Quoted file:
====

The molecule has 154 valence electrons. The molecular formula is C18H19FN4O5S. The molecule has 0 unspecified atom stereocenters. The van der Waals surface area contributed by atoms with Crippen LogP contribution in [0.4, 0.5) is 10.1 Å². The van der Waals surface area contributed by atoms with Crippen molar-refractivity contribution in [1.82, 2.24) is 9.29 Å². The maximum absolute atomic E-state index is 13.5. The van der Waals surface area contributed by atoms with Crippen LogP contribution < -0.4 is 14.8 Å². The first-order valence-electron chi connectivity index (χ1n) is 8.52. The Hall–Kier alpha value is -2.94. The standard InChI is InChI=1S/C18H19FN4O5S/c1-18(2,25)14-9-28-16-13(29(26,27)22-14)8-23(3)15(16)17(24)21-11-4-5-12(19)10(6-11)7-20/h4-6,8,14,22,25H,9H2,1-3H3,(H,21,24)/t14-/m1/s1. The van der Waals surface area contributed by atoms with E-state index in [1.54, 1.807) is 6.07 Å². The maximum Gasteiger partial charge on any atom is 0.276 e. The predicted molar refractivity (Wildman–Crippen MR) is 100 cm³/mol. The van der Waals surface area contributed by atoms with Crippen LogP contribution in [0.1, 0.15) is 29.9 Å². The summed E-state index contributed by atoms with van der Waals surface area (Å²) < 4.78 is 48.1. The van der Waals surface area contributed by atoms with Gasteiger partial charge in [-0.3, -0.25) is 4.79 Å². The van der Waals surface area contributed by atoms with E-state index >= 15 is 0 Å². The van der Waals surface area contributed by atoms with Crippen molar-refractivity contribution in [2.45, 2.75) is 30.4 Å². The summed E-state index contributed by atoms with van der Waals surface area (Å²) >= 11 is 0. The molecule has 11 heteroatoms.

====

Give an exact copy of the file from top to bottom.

The molecule has 154 valence electrons. The molecular formula is C18H19FN4O5S. The molecule has 0 unspecified atom stereocenters. The van der Waals surface area contributed by atoms with Crippen LogP contribution in [0.4, 0.5) is 10.1 Å². The van der Waals surface area contributed by atoms with Crippen molar-refractivity contribution in [1.82, 2.24) is 9.29 Å². The maximum absolute atomic E-state index is 13.5. The van der Waals surface area contributed by atoms with Crippen LogP contribution < -0.4 is 14.8 Å². The first-order valence-electron chi connectivity index (χ1n) is 8.52. The Hall–Kier alpha value is -2.94. The standard InChI is InChI=1S/C18H19FN4O5S/c1-18(2,25)14-9-28-16-13(29(26,27)22-14)8-23(3)15(16)17(24)21-11-4-5-12(19)10(6-11)7-20/h4-6,8,14,22,25H,9H2,1-3H3,(H,21,24)/t14-/m1/s1. The van der Waals surface area contributed by atoms with E-state index in [1.54, 1.807) is 6.07 Å². The maximum Gasteiger partial charge on any atom is 0.276 e. The predicted molar refractivity (Wildman–Crippen MR) is 100 cm³/mol. The van der Waals surface area contributed by atoms with Crippen LogP contribution in [0.1, 0.15) is 29.9 Å². The summed E-state index contributed by atoms with van der Waals surface area (Å²) < 4.78 is 48.1. The van der Waals surface area contributed by atoms with Gasteiger partial charge in [-0.3, -0.25) is 4.79 Å². The van der Waals surface area contributed by atoms with E-state index >= 15 is 0 Å². The van der Waals surface area contributed by atoms with Crippen molar-refractivity contribution in [2.45, 2.75) is 30.4 Å². The summed E-state index contributed by atoms with van der Waals surface area (Å²) >= 11 is 0. The molecule has 11 heteroatoms.